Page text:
Jul 222017
 

I am always intrigued by the ‘Marriages’ section in the Gentleman’s Magazine – at the amount of detail about the age of the participants, and the amount of the fortunes being brought into the marriage.

Sometimes it is difficult to know for whom to feel most sorry – the old bride or the young swain (or, conversely the old goat and the young bride). Consider the second of these two entries:

So we have the 21 year old Captain Peter Hale, of no Business nor Fortune, marrying a rich old biddy of 74, presumably to get his hands on her assets, in this case an income of £300 a year (come on, what other assets do you think he was after?). Having married her he would presumably automatically have become the owner of all her capital (under the law of coverture). I have no idea how many years Sarah Vincent stayed alive, or whether the young captain turned out to be a scoundrel and promptly went off with all her money but I fear the worst!

Sometimes of course the boot was on the other foot, where on 7th September, Mr Dethick, a 70 year old Senior Proctor in Doctors Commons, used his considerable charms to entice a young woman living at the Mitre Coffee House into marriage. She was 23, and I am sure that she would have made the old man very happy…. especially as he had no family and no-one else with a claim on his estate.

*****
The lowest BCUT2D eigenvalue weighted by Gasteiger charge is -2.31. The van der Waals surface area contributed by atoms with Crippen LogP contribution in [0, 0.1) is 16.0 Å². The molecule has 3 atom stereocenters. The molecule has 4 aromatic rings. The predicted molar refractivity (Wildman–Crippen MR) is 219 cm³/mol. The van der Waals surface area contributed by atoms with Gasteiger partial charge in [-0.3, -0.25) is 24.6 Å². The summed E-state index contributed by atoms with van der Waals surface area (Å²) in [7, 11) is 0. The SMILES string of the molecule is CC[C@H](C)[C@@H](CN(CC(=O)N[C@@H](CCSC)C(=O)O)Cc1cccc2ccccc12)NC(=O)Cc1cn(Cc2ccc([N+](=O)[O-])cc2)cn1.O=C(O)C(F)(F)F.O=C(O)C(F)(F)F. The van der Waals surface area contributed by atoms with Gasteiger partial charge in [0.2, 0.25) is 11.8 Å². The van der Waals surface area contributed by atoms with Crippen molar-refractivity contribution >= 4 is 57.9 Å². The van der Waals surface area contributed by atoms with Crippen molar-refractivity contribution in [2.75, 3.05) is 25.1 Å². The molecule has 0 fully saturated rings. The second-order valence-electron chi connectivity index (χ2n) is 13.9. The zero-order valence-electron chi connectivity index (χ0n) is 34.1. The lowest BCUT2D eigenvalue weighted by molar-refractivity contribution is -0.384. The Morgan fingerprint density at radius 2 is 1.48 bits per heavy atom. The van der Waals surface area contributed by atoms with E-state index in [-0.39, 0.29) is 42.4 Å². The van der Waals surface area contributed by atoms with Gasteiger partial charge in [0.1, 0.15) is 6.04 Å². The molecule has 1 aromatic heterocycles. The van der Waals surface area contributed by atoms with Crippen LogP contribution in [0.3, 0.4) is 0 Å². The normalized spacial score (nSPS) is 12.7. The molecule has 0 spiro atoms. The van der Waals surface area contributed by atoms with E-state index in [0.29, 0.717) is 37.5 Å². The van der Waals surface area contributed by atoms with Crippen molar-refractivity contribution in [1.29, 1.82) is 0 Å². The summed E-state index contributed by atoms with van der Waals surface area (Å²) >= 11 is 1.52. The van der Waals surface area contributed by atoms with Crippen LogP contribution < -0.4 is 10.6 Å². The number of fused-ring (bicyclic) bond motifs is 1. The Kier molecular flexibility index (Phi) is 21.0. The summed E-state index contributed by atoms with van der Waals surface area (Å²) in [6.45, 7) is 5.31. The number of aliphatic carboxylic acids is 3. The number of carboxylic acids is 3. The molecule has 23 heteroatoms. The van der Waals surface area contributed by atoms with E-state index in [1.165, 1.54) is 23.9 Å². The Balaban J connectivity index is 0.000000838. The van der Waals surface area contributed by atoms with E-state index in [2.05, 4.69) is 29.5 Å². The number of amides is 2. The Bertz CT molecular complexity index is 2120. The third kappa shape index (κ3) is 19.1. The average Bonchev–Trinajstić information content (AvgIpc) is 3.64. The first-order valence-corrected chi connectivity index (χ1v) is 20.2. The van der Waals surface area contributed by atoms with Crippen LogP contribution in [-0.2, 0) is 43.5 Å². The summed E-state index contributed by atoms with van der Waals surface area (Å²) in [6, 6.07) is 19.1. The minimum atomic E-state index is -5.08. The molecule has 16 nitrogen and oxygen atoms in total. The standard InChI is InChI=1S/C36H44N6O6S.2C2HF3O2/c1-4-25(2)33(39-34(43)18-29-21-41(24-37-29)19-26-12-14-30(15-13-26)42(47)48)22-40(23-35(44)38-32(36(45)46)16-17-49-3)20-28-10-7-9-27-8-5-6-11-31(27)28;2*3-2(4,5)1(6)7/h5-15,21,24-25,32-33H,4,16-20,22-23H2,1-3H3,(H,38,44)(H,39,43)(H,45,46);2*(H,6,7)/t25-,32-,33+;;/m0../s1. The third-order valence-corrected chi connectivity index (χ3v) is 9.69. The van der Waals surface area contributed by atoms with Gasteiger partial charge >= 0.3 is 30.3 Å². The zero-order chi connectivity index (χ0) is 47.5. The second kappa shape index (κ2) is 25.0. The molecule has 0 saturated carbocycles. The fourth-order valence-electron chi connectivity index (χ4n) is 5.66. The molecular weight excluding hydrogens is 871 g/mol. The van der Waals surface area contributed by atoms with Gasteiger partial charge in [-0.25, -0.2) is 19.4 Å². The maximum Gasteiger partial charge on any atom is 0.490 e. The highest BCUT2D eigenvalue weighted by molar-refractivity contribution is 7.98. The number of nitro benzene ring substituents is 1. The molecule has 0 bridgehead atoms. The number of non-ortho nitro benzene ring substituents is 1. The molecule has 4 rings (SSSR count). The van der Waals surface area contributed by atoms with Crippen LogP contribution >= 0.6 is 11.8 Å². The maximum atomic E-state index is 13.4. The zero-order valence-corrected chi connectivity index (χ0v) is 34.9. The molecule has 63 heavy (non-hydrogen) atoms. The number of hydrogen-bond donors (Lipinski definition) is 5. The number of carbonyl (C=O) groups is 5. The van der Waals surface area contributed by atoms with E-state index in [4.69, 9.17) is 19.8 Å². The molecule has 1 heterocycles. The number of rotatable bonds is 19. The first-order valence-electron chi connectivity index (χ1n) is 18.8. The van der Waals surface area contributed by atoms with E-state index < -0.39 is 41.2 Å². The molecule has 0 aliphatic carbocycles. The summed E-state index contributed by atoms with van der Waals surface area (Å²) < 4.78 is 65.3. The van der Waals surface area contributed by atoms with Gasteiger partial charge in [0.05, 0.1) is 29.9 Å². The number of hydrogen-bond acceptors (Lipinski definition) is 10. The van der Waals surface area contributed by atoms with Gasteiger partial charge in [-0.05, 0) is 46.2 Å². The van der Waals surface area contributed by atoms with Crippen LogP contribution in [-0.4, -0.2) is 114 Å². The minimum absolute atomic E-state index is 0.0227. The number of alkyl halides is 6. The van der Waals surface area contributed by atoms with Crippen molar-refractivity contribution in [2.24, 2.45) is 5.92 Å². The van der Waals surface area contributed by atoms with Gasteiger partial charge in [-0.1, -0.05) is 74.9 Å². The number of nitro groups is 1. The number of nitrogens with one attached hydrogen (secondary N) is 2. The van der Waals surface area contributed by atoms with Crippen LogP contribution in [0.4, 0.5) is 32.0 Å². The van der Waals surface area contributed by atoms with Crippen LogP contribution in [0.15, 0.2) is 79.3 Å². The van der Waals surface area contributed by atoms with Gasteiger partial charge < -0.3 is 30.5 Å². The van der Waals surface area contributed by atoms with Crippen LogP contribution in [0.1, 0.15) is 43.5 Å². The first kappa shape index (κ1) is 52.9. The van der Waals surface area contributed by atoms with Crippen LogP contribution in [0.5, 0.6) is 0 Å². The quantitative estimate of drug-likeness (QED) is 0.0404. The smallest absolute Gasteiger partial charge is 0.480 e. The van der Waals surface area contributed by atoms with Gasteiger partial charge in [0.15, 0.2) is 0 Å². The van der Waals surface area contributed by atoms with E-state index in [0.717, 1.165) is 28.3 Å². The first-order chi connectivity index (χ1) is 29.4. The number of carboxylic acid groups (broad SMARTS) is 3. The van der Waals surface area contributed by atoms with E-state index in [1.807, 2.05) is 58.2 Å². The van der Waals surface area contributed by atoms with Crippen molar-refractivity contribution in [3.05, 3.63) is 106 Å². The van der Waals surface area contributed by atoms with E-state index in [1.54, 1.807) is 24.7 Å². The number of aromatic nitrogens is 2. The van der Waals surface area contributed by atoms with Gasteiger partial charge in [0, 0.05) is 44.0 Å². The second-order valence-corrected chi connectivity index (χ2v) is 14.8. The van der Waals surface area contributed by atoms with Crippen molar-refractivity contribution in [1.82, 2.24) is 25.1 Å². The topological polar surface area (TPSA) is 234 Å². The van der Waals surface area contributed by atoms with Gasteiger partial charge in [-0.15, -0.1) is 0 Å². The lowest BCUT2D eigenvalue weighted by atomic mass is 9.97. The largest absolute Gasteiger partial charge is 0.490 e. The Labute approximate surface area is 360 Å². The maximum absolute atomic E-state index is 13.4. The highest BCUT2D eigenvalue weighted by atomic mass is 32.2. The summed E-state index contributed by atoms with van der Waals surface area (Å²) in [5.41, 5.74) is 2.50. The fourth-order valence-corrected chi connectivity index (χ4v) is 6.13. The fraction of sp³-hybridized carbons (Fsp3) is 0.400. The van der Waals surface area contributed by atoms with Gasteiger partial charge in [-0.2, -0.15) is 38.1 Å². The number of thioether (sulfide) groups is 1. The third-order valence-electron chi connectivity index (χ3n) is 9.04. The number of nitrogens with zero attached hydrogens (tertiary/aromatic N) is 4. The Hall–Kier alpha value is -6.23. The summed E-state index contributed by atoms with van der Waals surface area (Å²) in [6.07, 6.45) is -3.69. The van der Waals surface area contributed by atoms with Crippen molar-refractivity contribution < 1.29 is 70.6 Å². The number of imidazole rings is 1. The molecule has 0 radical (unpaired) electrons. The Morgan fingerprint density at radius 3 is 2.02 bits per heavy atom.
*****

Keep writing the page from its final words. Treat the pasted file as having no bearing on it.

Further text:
Below that entry are the details of two men who each secured a fortune on marriage of £10,000 – equivalent to nearer a million pounds nowadays. Intriguingly, the top entries refer to members of the aristocracy, and on those cases no mention is made of either age or fortune. I rather like the reference to the fact that the “these marriages have not till of late been publickly owned”. But I think my congratulations should be saved for John Sibbs. I have no idea of his age, or how ugly/vivacious was the blushing bride (Miss Mary Herne), but he copped £40,000 by marrying her. Fortunate indeed!

And to illustrate   these entries, how about a G M Woodward caricature from 1803, shown courtesy of the Lewis Walpole Library, entitled “An advertisement for a Husband”

The explanation given on the site gives us: “A footman leads a parson and six prospective suitors that have arrived in response to an advertisement for a husband posted by an ‘old maid’. The bachelors include a Welshman, a Scotsman, and a doctor that offer flatteries while waiting, “Splutter hur, how pretty she looks, she be a nice wench.” “Leave a Scotch laddie alone for carrying off the sillar” [silver] and “From my conscience, she looks like a Venus of medicine!” respectively. The footman leans forward to shout into the elderly woman’s ear trumpet, “Please your ladyship all these gentlemen be come about an advertisement  for a husband and to lose no time they have brought the Parson with them; please your Virginship what am I to say to ;em?” The elderly woman responds, “Say to them, why the men are mad, if I was so inclined do they think I would marry six husbands at once!!” A hissing cat followed by a litter of kittens stand beside the woman’s chair.

Or finally, because I am a terrible cynic, a caricature about marital bliss from around 1812, also on the Lewis Walpole site, entitled ‘Hither and thither’.